The short point which falls for consideration is as to whether the transaction entered into constituted a distribution of assets in specie or it was a sale within the meaning of the expression as defined in section 2(h) of the Sales Tax Act ? Sale means, "within its grammatical variations and cognate expressions, any transfer of property in goods for cash or deferred payment or other valuable consideration but does not include a mortgage, hypothecation, charge or pledge." Two conditions, therefore, require to be satisfied, (1) that there should be a transfer of property in goods and (2) that such transfer should be for cash or deferred payment or other valuable consideration. In the present case the majority of the transactions admittedly were for cash. That condition would appear to be satisfied. The other condition as to whether this amounted to a transfer or property in goods would depend on whether there was a sale within the meaning of section 4 of the Sale of Goods Act. The Supreme Court has laid down in Messrs New India Sugar Mills Ltd. v. Commissioner of Sales Tax, Bihar ([1963] 14 S.T.C. 316; A.I.R. 1963 S.C. 1207), "it is now settled law that the expression 'sale of goods' has to be understood in the sense in which it is used in the Sale of Goods Act, 1930. Under section 4 of the Sale of Goods Act a transaction is called sale only where for money consideration property in goods is transferred under a contract of sale". A contract of sale between the parties is a pre-requisite. In the instant case undoubtedly the property in the goods was transferred by the syndicate to its members for valuable consideration. The only contention urged by Mr. Kacker for the assessee was that the sale was a result of a resolution and not by the volition of the parties and therefore it cannot be said to amount to a contract of sale. There is no force in this contention. There was no element of compulsion and as found by the Sales Tax Officer, cloth was in short supply even though cloth had been decontrolled and if any member did not wish to take his quota it would have been readily disposed of. A resolution was admittedly passed by all the members of the syndicate agreeing to purchase the cloth at the same price as was hitherto being sold under the control order to the retailers. There was in these circumstances an implied if not an express offer and acceptance and as such it is not possible to say that the goods were not transferred under a contract of sale.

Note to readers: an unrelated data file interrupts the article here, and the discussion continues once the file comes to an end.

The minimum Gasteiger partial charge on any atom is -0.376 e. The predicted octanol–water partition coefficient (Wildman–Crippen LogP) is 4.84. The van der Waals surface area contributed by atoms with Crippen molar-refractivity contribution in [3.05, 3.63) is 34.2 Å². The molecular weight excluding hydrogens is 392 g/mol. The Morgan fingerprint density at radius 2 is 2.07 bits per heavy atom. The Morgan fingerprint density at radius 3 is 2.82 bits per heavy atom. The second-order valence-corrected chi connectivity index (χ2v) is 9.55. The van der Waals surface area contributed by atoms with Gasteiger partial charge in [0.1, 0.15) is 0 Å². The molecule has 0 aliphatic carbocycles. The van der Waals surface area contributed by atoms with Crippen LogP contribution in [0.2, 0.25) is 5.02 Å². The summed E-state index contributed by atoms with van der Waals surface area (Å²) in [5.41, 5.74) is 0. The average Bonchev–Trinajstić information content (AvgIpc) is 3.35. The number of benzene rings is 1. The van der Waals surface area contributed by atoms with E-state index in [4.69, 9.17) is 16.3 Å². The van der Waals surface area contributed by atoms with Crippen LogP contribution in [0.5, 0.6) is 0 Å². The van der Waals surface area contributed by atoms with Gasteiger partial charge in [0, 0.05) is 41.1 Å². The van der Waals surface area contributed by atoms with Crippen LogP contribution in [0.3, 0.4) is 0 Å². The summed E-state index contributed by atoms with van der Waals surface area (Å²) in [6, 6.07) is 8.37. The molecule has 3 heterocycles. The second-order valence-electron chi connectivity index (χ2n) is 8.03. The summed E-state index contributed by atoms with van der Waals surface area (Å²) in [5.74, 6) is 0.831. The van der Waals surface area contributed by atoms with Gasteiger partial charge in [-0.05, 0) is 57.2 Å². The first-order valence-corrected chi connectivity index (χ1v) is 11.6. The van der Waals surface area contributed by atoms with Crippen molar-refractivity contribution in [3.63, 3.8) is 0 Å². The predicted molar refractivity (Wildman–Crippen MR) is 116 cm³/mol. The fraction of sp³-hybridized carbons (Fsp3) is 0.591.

(3.)IT is well-settled that the form that a transaction takes cannot be ignored. Lord Greene, M.R., in Henriksen v. Grafton Hotel Ltd. ([1943] 11 I.T.R. Suppl. 10), pointed out, "It frequently happens in income-tax cases that the same result in a business sense can be secured by two different legal transactions, one of which may attract tax and the other not. This is no justification for saying that a taxpayer who has adopted the method which attracts tax is to be treated as though he had chosen the method which does not, or vice versa." Similarly, Lord Sands in Commissioners of Inland Revenue v. Adam ((1928) 14 Tax Cas. 34, 42) observed, "When parties contract in certain forms different results may flow according to the form of the contract, however little difference there may be in substance." In the present case it is idle to contend that if the parties had distributed the cloth in specie to its members instead of selling it for a cash consideration the transaction would not have amounted to a sale. The form in which the transaction was couched, the resolution requiring sale to its members on the same margin of profit as was hitherto being charged to the retailers, the insistence on cash payment and the default penal interest clause, cannot be given the go by. The form unmistakably was that of a sale by the syndicate to its members. The syndicate and its members are two different entities and there is no prohibition in law in one entity making a transfer of its assets or stock-in-trade to another entity. Even in the case of a firm it can transfer or sell part of its assets or stock-in-trade to one of its partners.